Perhaps the most useful process here was that with reduced independent marking time, we had created time to review what we had taught prior to this assessment and also how best to remedy some of the misconceptions students had. We were also conscious of ensuring that students were clear on what the end product should look like. We had given ourselves the time to review the ‘best’ pieces and to use them to guide how we feedback to the students.
The Feedback Lesson
I had spoken to a couple of schools about their experience with CJ and they had said that the way feedback was given was still a challenge for them- how would students know exactly what to do to improve if there are no annotations on their work?
We had a stab at this and interestingly found that students quickly realised that they had to look at their own work in a probing and critical way. This was useful in gathering and correcting misunderstandings ‘on the spot’, as the questions that students asked once they were completing the DIRT revealed whether they had the knowledge to apply those things in the first place. It meant feedback was direct and purposeful.
In the lesson, students were shown examples of work from the top 5 students and the teacher modelled what was valued about those aspects of the work. Four key aspects were the focus for these discussions (you can download the lesson PPT here).
After this, students were given opportunities to ‘spot the difference’ between the examples we had discussed and their own work and given further support on how this might be achieved. Time was given for them to make improvements as necessary.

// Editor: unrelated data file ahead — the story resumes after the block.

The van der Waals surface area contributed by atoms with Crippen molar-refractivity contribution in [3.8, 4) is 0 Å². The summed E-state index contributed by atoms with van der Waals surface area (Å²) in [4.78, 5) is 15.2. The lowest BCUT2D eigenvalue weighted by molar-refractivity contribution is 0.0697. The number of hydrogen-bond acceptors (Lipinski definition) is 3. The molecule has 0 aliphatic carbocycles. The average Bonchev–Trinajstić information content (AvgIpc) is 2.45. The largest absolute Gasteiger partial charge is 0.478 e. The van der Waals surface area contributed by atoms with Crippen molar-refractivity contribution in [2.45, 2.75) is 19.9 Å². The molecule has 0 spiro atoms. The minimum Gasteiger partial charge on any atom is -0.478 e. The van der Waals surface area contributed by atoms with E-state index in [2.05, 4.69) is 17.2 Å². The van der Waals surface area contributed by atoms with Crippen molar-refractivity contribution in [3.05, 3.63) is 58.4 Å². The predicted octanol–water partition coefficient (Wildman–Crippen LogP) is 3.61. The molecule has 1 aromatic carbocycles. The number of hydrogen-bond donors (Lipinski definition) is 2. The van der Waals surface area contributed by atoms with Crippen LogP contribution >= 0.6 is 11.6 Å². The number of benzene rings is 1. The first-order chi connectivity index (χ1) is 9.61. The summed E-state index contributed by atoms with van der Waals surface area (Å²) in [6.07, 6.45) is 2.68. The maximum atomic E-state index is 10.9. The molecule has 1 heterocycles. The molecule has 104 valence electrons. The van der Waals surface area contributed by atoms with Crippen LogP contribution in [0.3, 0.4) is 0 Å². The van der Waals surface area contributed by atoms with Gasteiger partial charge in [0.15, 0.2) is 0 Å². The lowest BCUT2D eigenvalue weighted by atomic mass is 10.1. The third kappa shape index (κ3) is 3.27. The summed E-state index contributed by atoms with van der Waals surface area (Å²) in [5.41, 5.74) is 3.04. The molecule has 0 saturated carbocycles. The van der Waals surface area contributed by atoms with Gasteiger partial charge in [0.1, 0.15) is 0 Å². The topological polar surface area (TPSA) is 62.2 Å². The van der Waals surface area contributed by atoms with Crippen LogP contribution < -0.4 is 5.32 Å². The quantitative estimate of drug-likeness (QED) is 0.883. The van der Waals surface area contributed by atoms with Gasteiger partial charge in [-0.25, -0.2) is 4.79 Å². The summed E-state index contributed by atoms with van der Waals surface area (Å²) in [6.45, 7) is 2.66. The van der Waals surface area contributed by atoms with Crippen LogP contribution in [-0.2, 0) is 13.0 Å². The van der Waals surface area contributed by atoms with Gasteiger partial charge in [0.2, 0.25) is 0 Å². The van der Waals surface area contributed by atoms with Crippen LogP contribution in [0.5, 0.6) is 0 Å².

Once we had seen the examples/ worked on some aspects that were weakest, students were asked to check their work with their buddies against this checklist- we tried to make these clear enough to be easily understood and could be easily checked by a partner. Teachers were on hand to support where needed.
Then, students completed the tasks according to where they felt the greatest need was. Again, the teacher was circulating,checking and correcting misunderstandings where necessary.
It’s clear that students do need training on how to read their own working in a critical way, but in this lesson, the mark that they achieved was secondary to them having a secure understanding of where the gaps were. The usual fear/ anxiety of getting results back was removed,because there was ‘real work’ to do in the meantime. We gave the results sheets back at the end of the lesson and there were no shocked faces of disappointment as the students already knew what needed to be done to write more successfully.
Whilst we may not use CJ for every assessment at this time, as a Head of Department, it has streamlined several processes that would have taken significantly longer. This process allowed for moderation,standardisation and quality assurance in one sitting and gave me so much more valuable information about my department, the consistency of judgement and the learning of our students. It was refreshing to be able to use the time more productively to improve the diet and provision we offer.
During the departmental feedback, teachers offered some excellent ideas for how we could adapt and use this in the future-perhaps we could use it as a peer assessment tool for Year 12/13 essays? For shorter GCSE questions? For mock exam marking? For end of year assessments?
I know that we have not taken advantage of the full package from NMM, but for us, using it to compare work within our own centre has been invaluable.
The opportunities are endless!
There’s no doubt: comparative judgement definitely has a place in the secondary English classroom.
I’d love the opportunity to discuss this further with any readers- I’m by no means an expert, but happy to talk through our experience and be a soundboard for those departments eager to give it a go.
Feel free to get in touch!